Methods with args

What if we want to multiply any two numbers together using our own method. We could write something like this.

def multiply(num1,num2)
  num1 * num2

We define our method as multiply and pass in two arguments using parenthesis (num1 and num2). Then we can simply use Ruby’s multiply operator (the * method) on both numbers. The result is returned since it is the last line in our method. (In Ruby, the last line of a method is returned by default.)

=> 6

=> 8

=> "HiHiHi"

Uh oh, looks like our method can multiply more than numbers! We can modify our code to ensure our users enter numbers, but let’s not worry about that now. How about another way to use arguments for a method. What if we want to calculate how many days old we are?

def years_to_days_old(years)
  result = years * 365
  puts "You are #{result} days old!"

Let's go over the method we wrote above. First, our method name is set to years_to_days_old. It takes one argument as input, stored in the variable years. The first line of our method creates a new variable result and assigns it the value of our passed-in argument years, multiplied by 365. This gives us the number of days per years. We then simply put the string "You are x days old!" to the screen, where x is our result variable.

Here's what it might look like if we call the method and pass in 10 years as the input.

You are 3650 days old!
=> nil

Our puts method outputs the string using interpolation (the #{ } part) to display the result in our answer string. String interpolation is when Ruby allows a piece code to exist inside a string. This can be a variable or even math, written with a pound sign and curly braces #{ }. Here are some examples to get the idea.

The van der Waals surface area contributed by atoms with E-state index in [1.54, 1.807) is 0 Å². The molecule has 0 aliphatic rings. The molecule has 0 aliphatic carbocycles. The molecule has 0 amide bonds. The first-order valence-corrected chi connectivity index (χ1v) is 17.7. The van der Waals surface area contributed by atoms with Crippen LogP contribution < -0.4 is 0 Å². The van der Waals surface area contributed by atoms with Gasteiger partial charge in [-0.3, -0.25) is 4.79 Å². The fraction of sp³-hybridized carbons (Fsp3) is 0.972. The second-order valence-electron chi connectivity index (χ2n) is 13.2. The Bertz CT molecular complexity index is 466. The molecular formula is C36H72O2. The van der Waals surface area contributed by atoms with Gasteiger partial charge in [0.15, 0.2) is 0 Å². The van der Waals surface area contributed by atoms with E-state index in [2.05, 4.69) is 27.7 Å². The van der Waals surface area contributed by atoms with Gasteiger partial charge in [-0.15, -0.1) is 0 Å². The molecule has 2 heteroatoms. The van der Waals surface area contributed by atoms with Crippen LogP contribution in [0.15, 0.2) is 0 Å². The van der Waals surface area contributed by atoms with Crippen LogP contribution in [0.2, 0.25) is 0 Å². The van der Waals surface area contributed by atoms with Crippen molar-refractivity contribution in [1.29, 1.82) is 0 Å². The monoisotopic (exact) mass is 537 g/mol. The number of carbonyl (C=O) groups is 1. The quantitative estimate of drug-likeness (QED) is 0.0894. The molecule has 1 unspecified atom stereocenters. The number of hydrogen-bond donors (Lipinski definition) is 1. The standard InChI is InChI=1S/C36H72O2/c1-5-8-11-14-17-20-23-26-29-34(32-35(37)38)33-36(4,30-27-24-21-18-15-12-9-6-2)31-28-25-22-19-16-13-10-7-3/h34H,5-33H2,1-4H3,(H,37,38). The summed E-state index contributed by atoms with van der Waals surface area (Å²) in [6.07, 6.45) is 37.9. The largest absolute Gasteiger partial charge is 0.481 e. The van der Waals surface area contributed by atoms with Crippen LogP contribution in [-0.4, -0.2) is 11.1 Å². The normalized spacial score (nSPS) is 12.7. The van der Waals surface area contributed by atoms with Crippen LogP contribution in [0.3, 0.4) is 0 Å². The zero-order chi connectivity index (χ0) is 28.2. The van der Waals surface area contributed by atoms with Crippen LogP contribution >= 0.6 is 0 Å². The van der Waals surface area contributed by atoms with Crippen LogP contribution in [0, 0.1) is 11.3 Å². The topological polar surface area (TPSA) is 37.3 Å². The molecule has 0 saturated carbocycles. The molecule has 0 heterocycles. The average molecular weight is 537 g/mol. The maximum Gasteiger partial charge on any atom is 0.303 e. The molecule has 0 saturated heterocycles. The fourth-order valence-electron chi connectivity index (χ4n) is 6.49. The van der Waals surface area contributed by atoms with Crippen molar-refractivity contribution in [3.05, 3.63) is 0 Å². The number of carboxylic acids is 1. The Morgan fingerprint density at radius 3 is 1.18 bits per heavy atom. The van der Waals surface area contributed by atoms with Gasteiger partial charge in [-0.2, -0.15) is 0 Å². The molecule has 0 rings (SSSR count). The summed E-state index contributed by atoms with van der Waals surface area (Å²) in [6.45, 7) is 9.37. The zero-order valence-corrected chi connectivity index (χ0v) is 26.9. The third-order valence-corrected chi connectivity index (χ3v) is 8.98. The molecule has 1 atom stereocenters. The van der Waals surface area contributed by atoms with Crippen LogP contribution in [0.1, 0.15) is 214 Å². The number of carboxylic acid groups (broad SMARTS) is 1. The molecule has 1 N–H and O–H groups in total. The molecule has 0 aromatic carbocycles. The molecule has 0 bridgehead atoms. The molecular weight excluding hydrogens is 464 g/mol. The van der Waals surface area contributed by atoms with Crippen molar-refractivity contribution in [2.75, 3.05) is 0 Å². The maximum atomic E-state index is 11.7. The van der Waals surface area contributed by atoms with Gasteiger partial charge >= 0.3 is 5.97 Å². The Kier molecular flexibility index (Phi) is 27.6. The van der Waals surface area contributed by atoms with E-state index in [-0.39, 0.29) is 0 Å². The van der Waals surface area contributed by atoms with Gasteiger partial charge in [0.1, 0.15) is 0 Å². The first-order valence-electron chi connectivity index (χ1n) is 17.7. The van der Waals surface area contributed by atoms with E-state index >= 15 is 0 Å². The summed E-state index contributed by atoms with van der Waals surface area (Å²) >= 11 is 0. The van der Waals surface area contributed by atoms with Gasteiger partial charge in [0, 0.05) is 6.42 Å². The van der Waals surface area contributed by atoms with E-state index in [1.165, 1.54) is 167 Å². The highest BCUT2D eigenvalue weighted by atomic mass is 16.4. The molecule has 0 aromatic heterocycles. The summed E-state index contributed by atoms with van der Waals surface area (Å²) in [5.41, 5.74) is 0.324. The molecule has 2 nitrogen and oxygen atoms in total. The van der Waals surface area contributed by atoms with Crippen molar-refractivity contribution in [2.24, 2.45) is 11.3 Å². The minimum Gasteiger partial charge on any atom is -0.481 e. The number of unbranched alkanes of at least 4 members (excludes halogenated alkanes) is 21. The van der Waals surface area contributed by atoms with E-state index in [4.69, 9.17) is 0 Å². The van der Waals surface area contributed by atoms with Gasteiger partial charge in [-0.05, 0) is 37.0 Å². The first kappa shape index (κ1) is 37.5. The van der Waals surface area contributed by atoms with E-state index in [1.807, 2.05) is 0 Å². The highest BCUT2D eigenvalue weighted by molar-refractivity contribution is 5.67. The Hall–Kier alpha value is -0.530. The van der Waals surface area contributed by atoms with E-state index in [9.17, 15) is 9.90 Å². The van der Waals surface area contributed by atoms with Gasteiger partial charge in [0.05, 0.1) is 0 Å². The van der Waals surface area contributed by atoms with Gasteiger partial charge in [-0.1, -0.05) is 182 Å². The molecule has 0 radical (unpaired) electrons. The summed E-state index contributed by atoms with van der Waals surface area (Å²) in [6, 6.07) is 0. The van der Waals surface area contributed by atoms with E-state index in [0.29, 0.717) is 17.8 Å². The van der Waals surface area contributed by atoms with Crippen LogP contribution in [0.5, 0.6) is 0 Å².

x = 15
puts "This string has the #{x} variable inside."
=> This string has the 15 variable inside.

puts "This one is doing math: #{x + 5}"
=> This one is doing math: 20

We could add more functionality to the years_to_days_old method and remove the argument input. If we use Ruby’s gets method we can capture the input from a user’s response. We call chomp to remove (or chomp and eat) the new line character like we did in a previous chapter. The to_i method turns the user’s string input into an integer. Our method might look something like this.

1. def years_to_days_old
2.   puts "How old are you in years?"
3.   years = gets.chomp.to_i
4.   days = 365 * years
5.   puts "You are #{days} days old!"
6. end

Let’s run this from our IRB terminal. First, save the code above in a file called age_in_days.rb and place this in your desktop or your project folder. Now, when you open up your terminal or console, navigate to this folder and type irb in the command line. There, you can load the file and call the method by typing it. Here’s an example below.

/Documents/Ruby/my_code_folder >
/Documents/Ruby/my_code_folder > irb
>> load 'age_in_days.rb'
=> true
>> years_to_days_old
How old are you in years?

Now that you have a basic understanding of methods, see if you can write one yourself. You could write an adventure word game or create your own calculator. The best way to get started is to just experiment!